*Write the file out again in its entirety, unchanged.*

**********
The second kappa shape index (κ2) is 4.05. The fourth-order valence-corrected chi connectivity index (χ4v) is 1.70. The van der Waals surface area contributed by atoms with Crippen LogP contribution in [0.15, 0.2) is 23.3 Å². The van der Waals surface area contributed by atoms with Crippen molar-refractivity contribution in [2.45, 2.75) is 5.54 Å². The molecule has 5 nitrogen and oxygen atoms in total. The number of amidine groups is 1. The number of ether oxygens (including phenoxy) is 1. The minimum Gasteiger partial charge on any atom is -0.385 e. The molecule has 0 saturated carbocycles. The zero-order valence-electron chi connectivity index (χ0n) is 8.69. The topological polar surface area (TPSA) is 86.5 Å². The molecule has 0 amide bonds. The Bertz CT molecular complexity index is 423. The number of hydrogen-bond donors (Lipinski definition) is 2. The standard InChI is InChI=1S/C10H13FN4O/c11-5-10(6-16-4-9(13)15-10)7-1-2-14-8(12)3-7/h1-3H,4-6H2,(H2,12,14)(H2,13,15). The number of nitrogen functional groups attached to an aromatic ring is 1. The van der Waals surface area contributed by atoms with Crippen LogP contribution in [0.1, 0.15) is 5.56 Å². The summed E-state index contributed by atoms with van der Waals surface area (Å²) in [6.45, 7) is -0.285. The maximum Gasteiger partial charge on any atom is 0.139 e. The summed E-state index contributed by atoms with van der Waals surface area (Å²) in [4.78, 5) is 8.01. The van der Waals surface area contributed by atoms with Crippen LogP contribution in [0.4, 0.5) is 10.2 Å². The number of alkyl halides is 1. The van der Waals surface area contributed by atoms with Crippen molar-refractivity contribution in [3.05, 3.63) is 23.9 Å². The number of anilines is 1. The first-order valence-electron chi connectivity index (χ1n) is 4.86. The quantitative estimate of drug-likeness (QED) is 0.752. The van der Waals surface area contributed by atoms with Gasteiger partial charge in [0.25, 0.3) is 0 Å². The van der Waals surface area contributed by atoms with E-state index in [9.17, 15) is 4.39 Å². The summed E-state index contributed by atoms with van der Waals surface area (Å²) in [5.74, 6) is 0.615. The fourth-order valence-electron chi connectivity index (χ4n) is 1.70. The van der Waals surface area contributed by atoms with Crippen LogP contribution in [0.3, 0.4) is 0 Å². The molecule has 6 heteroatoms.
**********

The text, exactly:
The second kappa shape index (κ2) is 4.05. The fourth-order valence-corrected chi connectivity index (χ4v) is 1.70. The van der Waals surface area contributed by atoms with Crippen LogP contribution in [0.15, 0.2) is 23.3 Å². The van der Waals surface area contributed by atoms with Crippen molar-refractivity contribution in [2.45, 2.75) is 5.54 Å². The molecule has 5 nitrogen and oxygen atoms in total. The number of amidine groups is 1. The number of ether oxygens (including phenoxy) is 1. The minimum Gasteiger partial charge on any atom is -0.385 e. The molecule has 0 saturated carbocycles. The zero-order valence-electron chi connectivity index (χ0n) is 8.69. The topological polar surface area (TPSA) is 86.5 Å². The molecule has 0 amide bonds. The Bertz CT molecular complexity index is 423. The number of hydrogen-bond donors (Lipinski definition) is 2. The standard InChI is InChI=1S/C10H13FN4O/c11-5-10(6-16-4-9(13)15-10)7-1-2-14-8(12)3-7/h1-3H,4-6H2,(H2,12,14)(H2,13,15). The number of nitrogen functional groups attached to an aromatic ring is 1. The van der Waals surface area contributed by atoms with Crippen LogP contribution in [0.1, 0.15) is 5.56 Å². The summed E-state index contributed by atoms with van der Waals surface area (Å²) in [6.45, 7) is -0.285. The maximum Gasteiger partial charge on any atom is 0.139 e. The summed E-state index contributed by atoms with van der Waals surface area (Å²) in [4.78, 5) is 8.01. The van der Waals surface area contributed by atoms with Crippen LogP contribution in [0.4, 0.5) is 10.2 Å². The number of alkyl halides is 1. The van der Waals surface area contributed by atoms with Crippen molar-refractivity contribution in [3.05, 3.63) is 23.9 Å². The number of anilines is 1. The first-order valence-electron chi connectivity index (χ1n) is 4.86. The quantitative estimate of drug-likeness (QED) is 0.752. The van der Waals surface area contributed by atoms with Gasteiger partial charge in [0.25, 0.3) is 0 Å². The van der Waals surface area contributed by atoms with E-state index in [9.17, 15) is 4.39 Å². The summed E-state index contributed by atoms with van der Waals surface area (Å²) in [5.74, 6) is 0.615. The fourth-order valence-electron chi connectivity index (χ4n) is 1.70. The van der Waals surface area contributed by atoms with Crippen LogP contribution in [0.3, 0.4) is 0 Å². The molecule has 6 heteroatoms.